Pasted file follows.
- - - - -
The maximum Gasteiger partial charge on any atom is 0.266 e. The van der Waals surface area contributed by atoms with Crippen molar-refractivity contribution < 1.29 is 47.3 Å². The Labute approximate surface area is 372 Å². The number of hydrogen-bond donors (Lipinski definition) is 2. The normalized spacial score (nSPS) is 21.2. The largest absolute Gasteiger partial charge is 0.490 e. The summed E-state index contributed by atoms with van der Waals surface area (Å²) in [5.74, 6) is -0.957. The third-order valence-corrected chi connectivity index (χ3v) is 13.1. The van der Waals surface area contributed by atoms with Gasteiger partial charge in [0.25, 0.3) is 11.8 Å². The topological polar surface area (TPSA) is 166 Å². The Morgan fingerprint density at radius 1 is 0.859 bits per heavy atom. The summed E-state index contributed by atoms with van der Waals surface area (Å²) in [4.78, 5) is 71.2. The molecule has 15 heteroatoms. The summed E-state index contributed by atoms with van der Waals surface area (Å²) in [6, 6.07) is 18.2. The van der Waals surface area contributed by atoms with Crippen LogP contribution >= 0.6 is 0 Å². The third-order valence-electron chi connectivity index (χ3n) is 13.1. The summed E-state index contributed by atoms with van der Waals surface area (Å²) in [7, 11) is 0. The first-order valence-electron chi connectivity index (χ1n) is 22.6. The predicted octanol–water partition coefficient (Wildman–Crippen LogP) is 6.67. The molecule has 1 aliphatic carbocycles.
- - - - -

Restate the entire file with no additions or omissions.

The maximum Gasteiger partial charge on any atom is 0.266 e. The van der Waals surface area contributed by atoms with Crippen molar-refractivity contribution < 1.29 is 47.3 Å². The Labute approximate surface area is 372 Å². The number of hydrogen-bond donors (Lipinski definition) is 2. The normalized spacial score (nSPS) is 21.2. The largest absolute Gasteiger partial charge is 0.490 e. The summed E-state index contributed by atoms with van der Waals surface area (Å²) in [5.74, 6) is -0.957. The third-order valence-corrected chi connectivity index (χ3v) is 13.1. The van der Waals surface area contributed by atoms with Gasteiger partial charge in [0.25, 0.3) is 11.8 Å². The topological polar surface area (TPSA) is 166 Å². The Morgan fingerprint density at radius 1 is 0.859 bits per heavy atom. The summed E-state index contributed by atoms with van der Waals surface area (Å²) in [4.78, 5) is 71.2. The molecule has 15 heteroatoms. The summed E-state index contributed by atoms with van der Waals surface area (Å²) in [6, 6.07) is 18.2. The van der Waals surface area contributed by atoms with Crippen LogP contribution >= 0.6 is 0 Å². The third-order valence-electron chi connectivity index (χ3n) is 13.1. The summed E-state index contributed by atoms with van der Waals surface area (Å²) in [7, 11) is 0. The first-order valence-electron chi connectivity index (χ1n) is 22.6. The predicted octanol–water partition coefficient (Wildman–Crippen LogP) is 6.67. The molecule has 1 aliphatic carbocycles.